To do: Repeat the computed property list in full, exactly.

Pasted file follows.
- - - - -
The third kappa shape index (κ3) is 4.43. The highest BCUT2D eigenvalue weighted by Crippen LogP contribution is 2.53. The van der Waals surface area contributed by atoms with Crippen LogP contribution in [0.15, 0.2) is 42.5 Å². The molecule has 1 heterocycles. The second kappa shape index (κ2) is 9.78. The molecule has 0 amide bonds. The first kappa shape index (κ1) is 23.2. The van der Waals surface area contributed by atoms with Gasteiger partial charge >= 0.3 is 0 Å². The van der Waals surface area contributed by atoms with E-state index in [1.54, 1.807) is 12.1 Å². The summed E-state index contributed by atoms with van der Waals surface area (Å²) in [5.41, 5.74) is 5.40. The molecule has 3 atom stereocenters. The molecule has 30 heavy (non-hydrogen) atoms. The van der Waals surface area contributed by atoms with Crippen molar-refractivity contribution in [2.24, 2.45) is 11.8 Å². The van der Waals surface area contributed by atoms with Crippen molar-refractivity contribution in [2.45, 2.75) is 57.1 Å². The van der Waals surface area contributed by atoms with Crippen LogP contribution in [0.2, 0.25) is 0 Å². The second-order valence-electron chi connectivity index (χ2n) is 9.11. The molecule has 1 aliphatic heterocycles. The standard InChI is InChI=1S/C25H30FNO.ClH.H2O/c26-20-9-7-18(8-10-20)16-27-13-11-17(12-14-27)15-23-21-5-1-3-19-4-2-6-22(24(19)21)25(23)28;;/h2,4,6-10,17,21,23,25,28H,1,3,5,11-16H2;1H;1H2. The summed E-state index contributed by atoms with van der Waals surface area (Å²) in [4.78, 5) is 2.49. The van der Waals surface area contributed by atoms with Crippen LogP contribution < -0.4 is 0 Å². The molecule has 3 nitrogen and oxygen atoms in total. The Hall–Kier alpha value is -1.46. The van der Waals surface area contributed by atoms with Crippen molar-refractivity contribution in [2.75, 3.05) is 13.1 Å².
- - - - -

The third kappa shape index (κ3) is 4.43. The highest BCUT2D eigenvalue weighted by Crippen LogP contribution is 2.53. The van der Waals surface area contributed by atoms with Crippen LogP contribution in [0.15, 0.2) is 42.5 Å². The molecule has 1 heterocycles. The second kappa shape index (κ2) is 9.78. The molecule has 0 amide bonds. The first kappa shape index (κ1) is 23.2. The van der Waals surface area contributed by atoms with Gasteiger partial charge >= 0.3 is 0 Å². The van der Waals surface area contributed by atoms with E-state index in [1.54, 1.807) is 12.1 Å². The summed E-state index contributed by atoms with van der Waals surface area (Å²) in [5.41, 5.74) is 5.40. The molecule has 3 atom stereocenters. The molecule has 30 heavy (non-hydrogen) atoms. The van der Waals surface area contributed by atoms with Crippen molar-refractivity contribution in [2.24, 2.45) is 11.8 Å². The van der Waals surface area contributed by atoms with Crippen molar-refractivity contribution in [2.45, 2.75) is 57.1 Å². The van der Waals surface area contributed by atoms with Crippen LogP contribution in [0.2, 0.25) is 0 Å². The second-order valence-electron chi connectivity index (χ2n) is 9.11. The molecule has 1 aliphatic heterocycles. The standard InChI is InChI=1S/C25H30FNO.ClH.H2O/c26-20-9-7-18(8-10-20)16-27-13-11-17(12-14-27)15-23-21-5-1-3-19-4-2-6-22(24(19)21)25(23)28;;/h2,4,6-10,17,21,23,25,28H,1,3,5,11-16H2;1H;1H2. The summed E-state index contributed by atoms with van der Waals surface area (Å²) in [4.78, 5) is 2.49. The van der Waals surface area contributed by atoms with Crippen LogP contribution < -0.4 is 0 Å². The molecule has 3 nitrogen and oxygen atoms in total. The Hall–Kier alpha value is -1.46. The van der Waals surface area contributed by atoms with Crippen molar-refractivity contribution in [2.75, 3.05) is 13.1 Å².